HIRAM BINGHAM III “re-discovers” Machu Picchu “Lost” City of the Incas”. Whoever left their intricately stone carved city of about 1,000 at 11,000 feet above the Urubamba River, please use the White Courtesy telephone.
Bingham is credited with becoming the first outsider, in 1911, to visit the ruins of Machu Picchu, the now-famous Inca settlement in the Peruvian Andes that was built in the 15th century and abandoned around the time of the Spanish conquest of the Inca Empire in the 16th century. Born in 1875 to Christian missionaries in Hawaii, Bingham earned a Ph.D. from Harvard and married a Tiffany & Co. heiress, whose wealth helped fund his expeditions. In 1911, Bingham, then a Yale University faculty member specializing in South American history, was in Peru searching for Vilcabamba, the last Inca outpost before it fell to the Spanish, when he encountered a local farmer who directed him to the ruins of Machu Picchu. Although the site was known to peasants living in the region, its existence had never been publicized. Bingham, who returned to Machu Picchu (meaning “old peak” in Quechua, one of Peru’s native languages) in 1912 to conduct a major excavation and made a third visit to the area in 1914-15, documented his sensational findings in a series of articles and books. Although some experts later contended that missionaries and other non-locals might have visited Machu Picchu before Bingham, he was the first to conduct a scientific exploration of the site.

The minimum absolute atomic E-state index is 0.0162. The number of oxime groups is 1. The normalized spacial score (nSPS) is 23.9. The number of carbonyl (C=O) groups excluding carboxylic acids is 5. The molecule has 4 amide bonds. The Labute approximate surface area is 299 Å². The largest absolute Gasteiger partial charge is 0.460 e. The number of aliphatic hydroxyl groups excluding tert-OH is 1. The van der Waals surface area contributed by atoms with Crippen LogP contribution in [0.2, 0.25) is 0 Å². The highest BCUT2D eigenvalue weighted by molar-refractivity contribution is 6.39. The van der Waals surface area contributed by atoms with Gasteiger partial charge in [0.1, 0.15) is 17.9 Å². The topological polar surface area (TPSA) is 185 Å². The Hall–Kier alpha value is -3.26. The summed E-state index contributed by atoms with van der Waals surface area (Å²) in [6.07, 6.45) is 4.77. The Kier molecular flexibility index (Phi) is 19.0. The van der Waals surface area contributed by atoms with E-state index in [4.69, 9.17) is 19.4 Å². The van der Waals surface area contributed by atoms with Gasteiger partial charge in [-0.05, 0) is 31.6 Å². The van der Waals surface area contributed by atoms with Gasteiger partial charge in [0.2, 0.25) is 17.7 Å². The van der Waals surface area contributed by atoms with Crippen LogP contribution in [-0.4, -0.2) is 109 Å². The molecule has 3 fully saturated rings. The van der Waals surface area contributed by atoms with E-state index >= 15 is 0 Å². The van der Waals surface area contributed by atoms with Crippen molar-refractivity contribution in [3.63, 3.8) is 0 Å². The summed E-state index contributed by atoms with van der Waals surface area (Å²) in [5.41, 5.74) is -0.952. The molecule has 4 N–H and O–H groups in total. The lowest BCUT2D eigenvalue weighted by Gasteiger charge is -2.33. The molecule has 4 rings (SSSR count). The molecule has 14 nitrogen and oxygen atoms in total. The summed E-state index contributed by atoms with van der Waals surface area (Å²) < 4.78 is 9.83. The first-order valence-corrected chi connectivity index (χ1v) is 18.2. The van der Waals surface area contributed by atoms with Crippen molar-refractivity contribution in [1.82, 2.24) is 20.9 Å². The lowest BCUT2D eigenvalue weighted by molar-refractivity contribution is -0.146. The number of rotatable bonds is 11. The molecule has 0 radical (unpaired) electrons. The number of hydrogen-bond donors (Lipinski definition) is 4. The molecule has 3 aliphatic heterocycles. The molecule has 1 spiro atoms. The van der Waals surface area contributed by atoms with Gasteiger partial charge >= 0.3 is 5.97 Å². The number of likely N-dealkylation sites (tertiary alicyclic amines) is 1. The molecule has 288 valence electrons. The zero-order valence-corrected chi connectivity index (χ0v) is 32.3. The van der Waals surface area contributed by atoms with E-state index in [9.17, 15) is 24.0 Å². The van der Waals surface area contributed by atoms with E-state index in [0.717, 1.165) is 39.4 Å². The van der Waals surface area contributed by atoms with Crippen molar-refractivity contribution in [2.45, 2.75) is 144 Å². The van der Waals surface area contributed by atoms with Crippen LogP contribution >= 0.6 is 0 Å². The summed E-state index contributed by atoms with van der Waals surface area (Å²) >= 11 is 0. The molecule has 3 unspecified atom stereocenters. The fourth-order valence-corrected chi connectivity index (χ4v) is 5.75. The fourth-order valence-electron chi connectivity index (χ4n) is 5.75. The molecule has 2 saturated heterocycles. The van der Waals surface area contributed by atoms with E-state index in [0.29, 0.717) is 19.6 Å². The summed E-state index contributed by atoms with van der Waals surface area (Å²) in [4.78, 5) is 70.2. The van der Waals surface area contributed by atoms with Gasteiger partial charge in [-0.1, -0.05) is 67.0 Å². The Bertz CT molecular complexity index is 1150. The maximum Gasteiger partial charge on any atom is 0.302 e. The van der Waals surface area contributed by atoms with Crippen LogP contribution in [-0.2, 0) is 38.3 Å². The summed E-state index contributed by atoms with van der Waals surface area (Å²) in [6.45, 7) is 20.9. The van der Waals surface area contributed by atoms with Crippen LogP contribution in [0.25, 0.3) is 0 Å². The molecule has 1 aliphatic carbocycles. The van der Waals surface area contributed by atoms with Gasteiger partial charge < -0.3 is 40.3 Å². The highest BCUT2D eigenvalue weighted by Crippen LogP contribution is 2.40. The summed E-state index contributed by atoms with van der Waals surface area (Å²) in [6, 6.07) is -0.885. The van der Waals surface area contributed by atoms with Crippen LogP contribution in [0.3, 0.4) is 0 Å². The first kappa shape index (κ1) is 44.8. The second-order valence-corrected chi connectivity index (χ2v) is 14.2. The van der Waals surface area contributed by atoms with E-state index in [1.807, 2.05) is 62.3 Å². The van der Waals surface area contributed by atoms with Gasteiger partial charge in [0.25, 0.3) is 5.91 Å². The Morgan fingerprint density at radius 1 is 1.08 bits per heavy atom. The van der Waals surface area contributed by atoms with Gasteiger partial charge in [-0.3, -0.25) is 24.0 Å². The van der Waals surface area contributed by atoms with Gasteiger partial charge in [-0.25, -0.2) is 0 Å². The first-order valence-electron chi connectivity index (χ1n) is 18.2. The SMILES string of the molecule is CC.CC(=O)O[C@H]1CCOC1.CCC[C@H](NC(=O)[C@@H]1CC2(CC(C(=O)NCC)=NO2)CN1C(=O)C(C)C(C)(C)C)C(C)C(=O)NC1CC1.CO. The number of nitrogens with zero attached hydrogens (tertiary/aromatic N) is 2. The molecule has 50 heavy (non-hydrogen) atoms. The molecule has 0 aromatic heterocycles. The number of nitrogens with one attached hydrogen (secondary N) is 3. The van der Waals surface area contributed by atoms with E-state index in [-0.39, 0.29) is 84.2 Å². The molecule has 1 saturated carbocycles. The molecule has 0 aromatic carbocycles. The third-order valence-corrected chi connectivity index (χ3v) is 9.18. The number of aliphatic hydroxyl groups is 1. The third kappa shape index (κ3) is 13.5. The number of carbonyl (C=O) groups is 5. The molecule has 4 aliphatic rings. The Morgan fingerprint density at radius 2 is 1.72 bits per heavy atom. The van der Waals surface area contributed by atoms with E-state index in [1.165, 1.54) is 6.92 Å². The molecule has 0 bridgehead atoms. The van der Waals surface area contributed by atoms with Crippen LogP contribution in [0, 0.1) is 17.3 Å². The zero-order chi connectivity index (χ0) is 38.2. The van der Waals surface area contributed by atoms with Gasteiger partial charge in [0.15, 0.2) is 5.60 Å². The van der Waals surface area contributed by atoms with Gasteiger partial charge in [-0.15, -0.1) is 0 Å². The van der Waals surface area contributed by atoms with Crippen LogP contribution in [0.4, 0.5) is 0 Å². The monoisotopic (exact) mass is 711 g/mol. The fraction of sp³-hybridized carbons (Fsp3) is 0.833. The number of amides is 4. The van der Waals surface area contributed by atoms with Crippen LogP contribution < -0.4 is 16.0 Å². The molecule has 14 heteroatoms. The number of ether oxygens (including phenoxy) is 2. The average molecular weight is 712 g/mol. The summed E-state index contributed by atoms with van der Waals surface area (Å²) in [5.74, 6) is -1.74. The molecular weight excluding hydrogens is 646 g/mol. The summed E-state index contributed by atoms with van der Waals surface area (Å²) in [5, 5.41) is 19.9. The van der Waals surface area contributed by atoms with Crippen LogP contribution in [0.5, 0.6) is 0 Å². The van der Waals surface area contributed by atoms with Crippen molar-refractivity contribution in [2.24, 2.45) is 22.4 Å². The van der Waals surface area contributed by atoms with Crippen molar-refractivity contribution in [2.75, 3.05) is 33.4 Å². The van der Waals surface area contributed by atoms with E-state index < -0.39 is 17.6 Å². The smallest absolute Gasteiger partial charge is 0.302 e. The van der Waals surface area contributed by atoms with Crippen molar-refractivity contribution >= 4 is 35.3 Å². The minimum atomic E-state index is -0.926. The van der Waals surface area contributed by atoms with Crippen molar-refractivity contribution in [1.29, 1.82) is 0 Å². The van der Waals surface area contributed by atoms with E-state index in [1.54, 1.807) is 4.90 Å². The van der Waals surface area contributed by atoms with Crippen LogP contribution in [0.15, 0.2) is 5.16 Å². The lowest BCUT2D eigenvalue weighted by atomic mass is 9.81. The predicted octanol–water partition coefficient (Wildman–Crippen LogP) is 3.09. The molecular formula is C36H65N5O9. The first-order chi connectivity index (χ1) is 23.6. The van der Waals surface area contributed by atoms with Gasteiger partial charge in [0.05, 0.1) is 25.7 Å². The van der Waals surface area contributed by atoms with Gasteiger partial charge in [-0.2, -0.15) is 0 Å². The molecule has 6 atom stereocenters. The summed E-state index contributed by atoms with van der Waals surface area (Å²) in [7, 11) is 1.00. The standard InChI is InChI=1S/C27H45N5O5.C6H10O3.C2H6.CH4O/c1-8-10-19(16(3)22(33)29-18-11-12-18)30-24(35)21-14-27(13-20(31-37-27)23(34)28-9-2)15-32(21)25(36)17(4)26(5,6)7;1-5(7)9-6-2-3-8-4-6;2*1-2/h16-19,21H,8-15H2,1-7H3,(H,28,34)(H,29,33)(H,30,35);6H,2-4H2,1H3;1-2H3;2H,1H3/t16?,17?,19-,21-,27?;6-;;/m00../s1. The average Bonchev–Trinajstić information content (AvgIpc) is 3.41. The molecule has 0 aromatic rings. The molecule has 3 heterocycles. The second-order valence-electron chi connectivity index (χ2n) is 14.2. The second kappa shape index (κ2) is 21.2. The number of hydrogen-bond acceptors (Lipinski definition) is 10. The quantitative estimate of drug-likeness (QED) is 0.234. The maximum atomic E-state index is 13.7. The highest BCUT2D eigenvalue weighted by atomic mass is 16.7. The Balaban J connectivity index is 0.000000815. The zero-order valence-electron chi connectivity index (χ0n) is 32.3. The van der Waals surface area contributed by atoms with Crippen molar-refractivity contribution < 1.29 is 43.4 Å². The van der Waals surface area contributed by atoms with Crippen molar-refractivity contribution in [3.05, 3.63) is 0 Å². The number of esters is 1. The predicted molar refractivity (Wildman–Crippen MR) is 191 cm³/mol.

In addition to his days as an explorer, Bingham commanded a flight school in France for the American military during World War I then went on to represent Connecticut in the U.S. Senate from 1925 to 1933. He died in 1956. In 2010, after a lengthy custody dispute, Yale University reached an agreement with the Peruvian government to return thousands of artifacts Bingham had excavated from Machu Picchu.